One tradition mostly gone is the tradition of leather britches (named for their appearance). This manner of storing green beans used to be commonly seen along a lot of porches (according to my mother-in-law). The idea is that the beans are hung along a thread prior to drying out. This was an easy way to keep beans for harsh winters and although people certainly still preserve many things, it’s rare to see the beans drying along the porches. (For more information about the food of eastern Kentucky, pick up Victuals.)
As with much of roadside America, you’re likely to find some strange roadside attractions in Eastern Kentucky, like the giant Mother Goose in Hazard that was briefly converted into a bed and breakfast or the Pavilion in Louisa, a gas station full of country music memorabilia.
Regardless of whether the coal companies continue to operate in Eastern Kentucky, this area has so much promise. Maybe it’s the New Yorker in me, but I believe that this area could take on another life on its own as a natural paradise for those seeking a quiet weekend away in the lush green forests and the rolling mountains from the big cities in Kentucky. (After all, it’s only two hours to Eastern Kentucky from Lexington.)
A bit further west of the heart of Eastern Kentucky, you have natural beauty like Natural Bridge State Park and the stunning Red River Gorge area that is full of some of the best climbing in the world. For climbers, the Red River Gorge has thousands of world-famous routes–and it would be fantastic to see the further development of more bouldering routes. Similarly, you have Cumberland Falls, a stunning waterfall where a moonbow can be seen during the full moon. You’ll also find numerous trails that vary in difficulty through the numerous forests of the region, including Daniel Boone National Forest.
I see a future for this region if it embraced what it has: beautiful mountains, rich cultural traditions, and a way of life that may not be around forever. First, Eastern Kentucky needs to improve its offerings for tourists looking for something different. I am very excited to report that the Battle of Leatherwood is a great step in this direction. You can also find many beautiful and affordable cabins to stay overnight to enjoy the peace and quiet of the country.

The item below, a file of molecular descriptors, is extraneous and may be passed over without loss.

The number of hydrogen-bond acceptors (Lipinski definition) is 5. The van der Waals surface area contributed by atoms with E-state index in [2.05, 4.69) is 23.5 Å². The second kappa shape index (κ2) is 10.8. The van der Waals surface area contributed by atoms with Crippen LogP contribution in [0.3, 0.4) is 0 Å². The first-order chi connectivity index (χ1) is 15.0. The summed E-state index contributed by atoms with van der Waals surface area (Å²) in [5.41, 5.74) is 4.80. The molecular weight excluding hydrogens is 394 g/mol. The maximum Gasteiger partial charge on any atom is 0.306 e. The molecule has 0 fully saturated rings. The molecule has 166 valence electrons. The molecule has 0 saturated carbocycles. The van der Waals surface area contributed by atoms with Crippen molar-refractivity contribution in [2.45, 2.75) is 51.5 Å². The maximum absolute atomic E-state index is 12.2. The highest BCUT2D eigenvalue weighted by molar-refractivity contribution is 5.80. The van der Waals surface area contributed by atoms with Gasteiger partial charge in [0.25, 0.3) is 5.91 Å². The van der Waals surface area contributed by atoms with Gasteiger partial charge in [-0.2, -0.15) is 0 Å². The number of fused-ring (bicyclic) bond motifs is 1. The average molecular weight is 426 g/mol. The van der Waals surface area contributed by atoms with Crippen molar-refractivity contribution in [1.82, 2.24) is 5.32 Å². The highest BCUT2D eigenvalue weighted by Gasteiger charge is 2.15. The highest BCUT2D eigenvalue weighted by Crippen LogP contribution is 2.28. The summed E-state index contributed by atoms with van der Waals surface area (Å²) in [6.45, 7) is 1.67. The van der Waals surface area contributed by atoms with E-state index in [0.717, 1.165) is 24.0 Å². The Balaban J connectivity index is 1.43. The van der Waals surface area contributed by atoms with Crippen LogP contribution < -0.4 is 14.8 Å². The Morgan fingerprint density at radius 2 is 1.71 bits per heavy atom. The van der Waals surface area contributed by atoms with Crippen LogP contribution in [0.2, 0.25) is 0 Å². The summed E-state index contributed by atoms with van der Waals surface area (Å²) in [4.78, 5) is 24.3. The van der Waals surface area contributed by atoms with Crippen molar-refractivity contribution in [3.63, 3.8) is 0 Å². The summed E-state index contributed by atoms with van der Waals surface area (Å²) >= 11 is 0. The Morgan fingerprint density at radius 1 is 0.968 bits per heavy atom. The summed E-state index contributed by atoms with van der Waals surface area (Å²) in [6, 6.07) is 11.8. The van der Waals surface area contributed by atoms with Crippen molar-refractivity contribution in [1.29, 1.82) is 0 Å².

On my recent trip back, I ended up visiting the Battle of Leatherwood grounds, where Gary and his wife are restoring old historic cabins from the surrounding counties (Perry/Knott) and opening them up during their weekend reenacting the Battle of Leatherwood in late October. Soon the cabin pictured near the top will be seen there as it will be moved there in the near future.
The collection of these historic log cabins is an impressive sight–and you can call the society that runs it for a tour upon request at other times. The gate is generally open if you just wish to take a look around. The tour is truly fantastic as they have an impressive spread of Civil War artifacts, early pioneer tools, and a glimpse into the construction of these cabins.
There is already a new wave of developments in the region, including two distilleries. (One of them [Dueling Barrels] offers tours of its production facility for craft beer and moonshine.) I look forward to seeing more cultural offerings on my next visit.
I’ve seen a lot of countries, however returning to Eastern Kentucky reminded me how nice it is to disconnect from technology properly (my phone had no service anyways) and connect with people for a change. Its charm is in its history and the people you meet along the way. Instead of taking a flight to a far-flung country, take a short trip to Eastern Kentucky. You might find what you’re looking for.